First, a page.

'The exploitation of full-time teachers is rife in FE'

As the number of casual staff hired in colleges rises, so does the workload of full-time teachers, warns this lecturer
3rd November 2020, 11:43am


'The exploitation of full-time teachers is rife in FE'

Teacher Workload: Exploitation Of Full-time Fe Teachers Is Rife, Warns This Lecturer

Sadly, the days of rewarding full-time contracts in the further education sector are a thing of the past. 

Remember when lecturers held national contracts that specified a maximum of 21 contact hours a week and a working year of up to 38 weeks? Today it is common for FE lecturers to have 25-plus contact hours a week, and some have more than 30. It's odd to think that I once coveted a full-time role in the sector - these days I am glad when my three-day weekly stint is up. 

In the college where I work, the ratio of full-time to part-time sessional staff is around 10:1. The college resists hiring full-time employees wherever possible to avoid extra pension contributions and presumably to promote efficiency.

More by Rufus Reich:  Students need specialists, not generalists

Coronavirus: Keeping colleges open is 'gambling with the health of the nation'

OpinionAs TAs, we were given a script for when Ofsted came

It's ironic but not surprising that in emergency situations such as meeting deadlines for important paperwork or emergency marking, it is the full-time staff members who management calls upon - often to fill in for part-time staff whose limited contracts mean they are not available to assist. 

There's no doubt about it: the exploitation of full-time teachers is rife. 

The workload burden on full-time FE staff

Key to obtaining as much from full-time staff as possible is a contract that includes the term "general duties". These are tasks that are additional to teaching duties and that are not limited or specifically defined by the contract. On this basis, any assigned chore can be labelled as a "general duty" and the lecturer cannot refuse without risking a charge of professional misconduct. And since the contract requires it, no overtime compensation is payable. However, where the carrot of time back for extra work is used by managers, getting them to honour promises for time off in lieu can be met by blank refusal or the request simply ignored.

There are stories of lecturers being reduced to tears after being reprimanded by their line manager for not completing tasks on time and being accused of incompetence when, in fact, they were given insufficient hours to do it. 

One lecturer told me that he had received an email at 10am telling him to complete a stack of marking by midnight that same day. The problem was that his schedule was already full: teaching from 9am to 12pm and then giving tutorials from 1pm to 4pm. And, of course, time was also "lost" from the day as a result of driving home and eating an evening meal. The only way he was able to meet the deadline was to lower the quality of his work. This meant basing his students' grades on previously recorded average marks and using commonly made errors to base generic feedback upon. Clearly, in this situation nobody wins. But for the teacher, it at least avoided further bullying emails and being threatened with gross professional misconduct.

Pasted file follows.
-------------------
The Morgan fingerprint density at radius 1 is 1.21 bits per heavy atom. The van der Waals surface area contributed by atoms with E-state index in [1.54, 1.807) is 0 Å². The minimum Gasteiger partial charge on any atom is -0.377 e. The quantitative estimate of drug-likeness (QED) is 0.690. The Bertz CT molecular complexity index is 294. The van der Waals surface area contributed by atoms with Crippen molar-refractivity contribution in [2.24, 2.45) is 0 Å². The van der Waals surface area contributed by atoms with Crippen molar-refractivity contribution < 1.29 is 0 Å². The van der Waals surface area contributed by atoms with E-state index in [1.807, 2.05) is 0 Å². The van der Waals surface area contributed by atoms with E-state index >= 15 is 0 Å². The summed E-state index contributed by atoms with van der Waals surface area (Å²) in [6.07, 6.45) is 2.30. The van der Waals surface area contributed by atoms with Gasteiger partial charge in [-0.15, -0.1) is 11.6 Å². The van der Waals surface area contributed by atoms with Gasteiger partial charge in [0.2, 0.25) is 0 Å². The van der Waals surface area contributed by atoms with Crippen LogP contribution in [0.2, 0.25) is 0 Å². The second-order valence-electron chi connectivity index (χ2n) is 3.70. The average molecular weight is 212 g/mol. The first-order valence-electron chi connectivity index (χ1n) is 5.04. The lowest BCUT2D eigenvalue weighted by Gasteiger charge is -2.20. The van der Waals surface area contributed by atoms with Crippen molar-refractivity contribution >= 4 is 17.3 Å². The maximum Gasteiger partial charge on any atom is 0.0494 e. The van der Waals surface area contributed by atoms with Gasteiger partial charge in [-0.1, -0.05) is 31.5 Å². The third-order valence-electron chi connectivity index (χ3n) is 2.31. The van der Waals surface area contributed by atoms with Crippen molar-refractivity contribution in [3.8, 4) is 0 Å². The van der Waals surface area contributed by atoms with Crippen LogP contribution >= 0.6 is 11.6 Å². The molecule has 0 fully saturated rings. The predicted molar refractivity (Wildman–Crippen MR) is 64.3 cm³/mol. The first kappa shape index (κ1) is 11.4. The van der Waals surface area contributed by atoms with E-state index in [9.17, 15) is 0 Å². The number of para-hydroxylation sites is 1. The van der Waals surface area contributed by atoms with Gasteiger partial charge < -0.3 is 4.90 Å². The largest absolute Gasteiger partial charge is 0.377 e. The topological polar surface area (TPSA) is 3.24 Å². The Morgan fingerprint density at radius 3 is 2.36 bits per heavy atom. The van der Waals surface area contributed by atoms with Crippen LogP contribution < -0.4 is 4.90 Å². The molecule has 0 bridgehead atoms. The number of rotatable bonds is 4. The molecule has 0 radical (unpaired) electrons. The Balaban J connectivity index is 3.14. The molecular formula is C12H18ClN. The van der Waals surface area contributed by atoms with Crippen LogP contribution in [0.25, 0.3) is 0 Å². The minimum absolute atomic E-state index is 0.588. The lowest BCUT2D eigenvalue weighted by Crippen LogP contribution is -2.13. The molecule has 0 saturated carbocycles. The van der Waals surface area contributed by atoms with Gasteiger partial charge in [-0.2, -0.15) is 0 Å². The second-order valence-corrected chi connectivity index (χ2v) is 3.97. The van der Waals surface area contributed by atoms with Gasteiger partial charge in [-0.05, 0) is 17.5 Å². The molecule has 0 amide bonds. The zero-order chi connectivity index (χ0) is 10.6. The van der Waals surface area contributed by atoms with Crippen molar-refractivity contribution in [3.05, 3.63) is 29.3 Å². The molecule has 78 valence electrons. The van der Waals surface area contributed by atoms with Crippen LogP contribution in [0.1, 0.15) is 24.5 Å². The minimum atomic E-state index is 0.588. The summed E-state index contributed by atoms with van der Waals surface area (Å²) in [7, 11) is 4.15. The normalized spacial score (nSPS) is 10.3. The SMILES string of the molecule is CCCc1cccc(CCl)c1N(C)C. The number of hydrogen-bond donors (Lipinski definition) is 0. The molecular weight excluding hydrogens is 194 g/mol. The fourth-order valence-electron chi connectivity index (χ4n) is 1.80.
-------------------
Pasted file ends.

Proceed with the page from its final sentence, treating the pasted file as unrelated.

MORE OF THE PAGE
General duties can also include attending end-of-year graduation ceremonies. These commonly take up most of a Saturday and require that lecturers pay their own expenses: hiring gowns, travel and parking costs, and buying drinks and meals. The college insists staff should view attending students' graduation ceremonies as a privilege of their role. But it is a "privilege" that full-timers rather than part-time staff are required to enjoy because there are greater expectations and fewer citable reasons for refusing their employer's request.

Another full-time lecturer I spoke to estimated that despite her 36-hour-a-week contract, she probably works 65 hours. In real terms, this places her in the minimum wage category. She said she felt like a one-litre pot that her managers were trying to tip 10 litres into - there was simply no limit to how many "general duties" she felt her managers might ask her to perform. 

The rift between teachers and managers

Of course, bosses are not unaware of the pressures placed on staff, particularly full-time members. I heard one remark: "Everyone knows a lecturer works twice the hours that they are contracted for. That is the reason why I went into management - I didn't want to work as a teacher."

Such a sentiment does little to heal the rift between teachers and managers and appears only to justify the exploitation of teachers. 

Unsurprisingly, a number of the full-time lecturers in my college are looking for new jobs. These are people whose colleges should be valuing them rather than hounding them out of their profession.

Rufus Reich is a pseudonym. The writer is a FE lecturer in England

You’ve reached your limit of free articles this month

Register for free to read more

You can read two more articles on Tes for free this month if you register using the button below.

Alternatively, you can subscribe for just £1 per month for the next three months and get:

  • Unlimited access to all Tes magazine content
  • Exclusive subscriber-only articles 
  • Email newsletters

Already registered? Log in

You’ve reached your limit of free articles this month

Subscribe to read more

You can subscribe for just £1 per month for the next three months and get:

  • Unlimited access to all Tes magazine content
  • Exclusive subscriber-only articles 
  • Email newsletters